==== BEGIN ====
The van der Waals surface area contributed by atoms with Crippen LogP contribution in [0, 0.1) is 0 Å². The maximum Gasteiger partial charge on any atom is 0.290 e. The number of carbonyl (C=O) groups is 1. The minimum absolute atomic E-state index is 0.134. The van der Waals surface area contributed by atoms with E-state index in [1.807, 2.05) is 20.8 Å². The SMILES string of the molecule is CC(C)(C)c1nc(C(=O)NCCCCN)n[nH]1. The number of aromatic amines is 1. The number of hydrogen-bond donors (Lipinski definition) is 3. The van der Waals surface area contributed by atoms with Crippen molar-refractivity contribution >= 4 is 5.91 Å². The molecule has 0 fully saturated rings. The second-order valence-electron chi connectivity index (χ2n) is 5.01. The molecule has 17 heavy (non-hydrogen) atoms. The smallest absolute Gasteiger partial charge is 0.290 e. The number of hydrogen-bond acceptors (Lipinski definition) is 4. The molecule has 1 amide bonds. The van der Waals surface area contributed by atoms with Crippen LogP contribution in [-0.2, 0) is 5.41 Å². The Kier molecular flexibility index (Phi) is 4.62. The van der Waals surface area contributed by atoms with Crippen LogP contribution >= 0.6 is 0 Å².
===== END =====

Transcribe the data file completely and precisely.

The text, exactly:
The van der Waals surface area contributed by atoms with Crippen LogP contribution in [0, 0.1) is 0 Å². The maximum Gasteiger partial charge on any atom is 0.290 e. The number of carbonyl (C=O) groups is 1. The minimum absolute atomic E-state index is 0.134. The van der Waals surface area contributed by atoms with E-state index in [1.807, 2.05) is 20.8 Å². The SMILES string of the molecule is CC(C)(C)c1nc(C(=O)NCCCCN)n[nH]1. The number of aromatic amines is 1. The number of hydrogen-bond donors (Lipinski definition) is 3. The van der Waals surface area contributed by atoms with Crippen molar-refractivity contribution >= 4 is 5.91 Å². The molecule has 0 fully saturated rings. The second-order valence-electron chi connectivity index (χ2n) is 5.01. The molecule has 17 heavy (non-hydrogen) atoms. The smallest absolute Gasteiger partial charge is 0.290 e. The number of hydrogen-bond acceptors (Lipinski definition) is 4. The molecule has 1 amide bonds. The van der Waals surface area contributed by atoms with Crippen LogP contribution in [-0.2, 0) is 5.41 Å². The Kier molecular flexibility index (Phi) is 4.62. The van der Waals surface area contributed by atoms with Crippen LogP contribution >= 0.6 is 0 Å².